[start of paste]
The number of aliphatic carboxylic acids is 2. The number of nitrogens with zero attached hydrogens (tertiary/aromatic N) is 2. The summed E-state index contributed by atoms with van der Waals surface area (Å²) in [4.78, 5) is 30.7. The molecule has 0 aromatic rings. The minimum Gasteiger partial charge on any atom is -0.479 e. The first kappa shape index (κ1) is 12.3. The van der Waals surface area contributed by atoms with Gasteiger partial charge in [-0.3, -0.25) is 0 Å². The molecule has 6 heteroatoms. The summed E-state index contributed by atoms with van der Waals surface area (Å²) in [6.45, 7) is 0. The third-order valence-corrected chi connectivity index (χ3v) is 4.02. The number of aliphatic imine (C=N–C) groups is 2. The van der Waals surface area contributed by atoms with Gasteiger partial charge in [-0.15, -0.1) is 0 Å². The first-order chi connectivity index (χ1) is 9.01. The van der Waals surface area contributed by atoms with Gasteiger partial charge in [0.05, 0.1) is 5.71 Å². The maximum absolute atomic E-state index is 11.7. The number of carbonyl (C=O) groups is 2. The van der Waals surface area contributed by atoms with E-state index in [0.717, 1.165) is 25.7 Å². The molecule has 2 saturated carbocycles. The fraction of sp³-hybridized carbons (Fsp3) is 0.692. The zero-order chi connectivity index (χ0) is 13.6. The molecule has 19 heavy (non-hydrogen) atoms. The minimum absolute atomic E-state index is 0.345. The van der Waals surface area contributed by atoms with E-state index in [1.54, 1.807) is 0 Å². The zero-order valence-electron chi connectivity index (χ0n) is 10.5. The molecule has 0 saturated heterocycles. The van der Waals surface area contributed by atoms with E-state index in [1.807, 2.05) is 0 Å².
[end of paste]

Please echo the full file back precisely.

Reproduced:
The number of aliphatic carboxylic acids is 2. The number of nitrogens with zero attached hydrogens (tertiary/aromatic N) is 2. The summed E-state index contributed by atoms with van der Waals surface area (Å²) in [4.78, 5) is 30.7. The molecule has 0 aromatic rings. The minimum Gasteiger partial charge on any atom is -0.479 e. The first kappa shape index (κ1) is 12.3. The van der Waals surface area contributed by atoms with Gasteiger partial charge in [-0.3, -0.25) is 0 Å². The molecule has 6 heteroatoms. The summed E-state index contributed by atoms with van der Waals surface area (Å²) in [6.45, 7) is 0. The third-order valence-corrected chi connectivity index (χ3v) is 4.02. The number of aliphatic imine (C=N–C) groups is 2. The van der Waals surface area contributed by atoms with Gasteiger partial charge in [-0.15, -0.1) is 0 Å². The first-order chi connectivity index (χ1) is 9.01. The van der Waals surface area contributed by atoms with Gasteiger partial charge in [0.05, 0.1) is 5.71 Å². The maximum absolute atomic E-state index is 11.7. The number of carbonyl (C=O) groups is 2. The van der Waals surface area contributed by atoms with E-state index in [0.717, 1.165) is 25.7 Å². The molecule has 2 saturated carbocycles. The fraction of sp³-hybridized carbons (Fsp3) is 0.692. The zero-order chi connectivity index (χ0) is 13.6. The molecule has 19 heavy (non-hydrogen) atoms. The minimum absolute atomic E-state index is 0.345. The van der Waals surface area contributed by atoms with E-state index in [1.54, 1.807) is 0 Å². The zero-order valence-electron chi connectivity index (χ0n) is 10.5. The molecule has 0 saturated heterocycles. The van der Waals surface area contributed by atoms with E-state index in [1.807, 2.05) is 0 Å².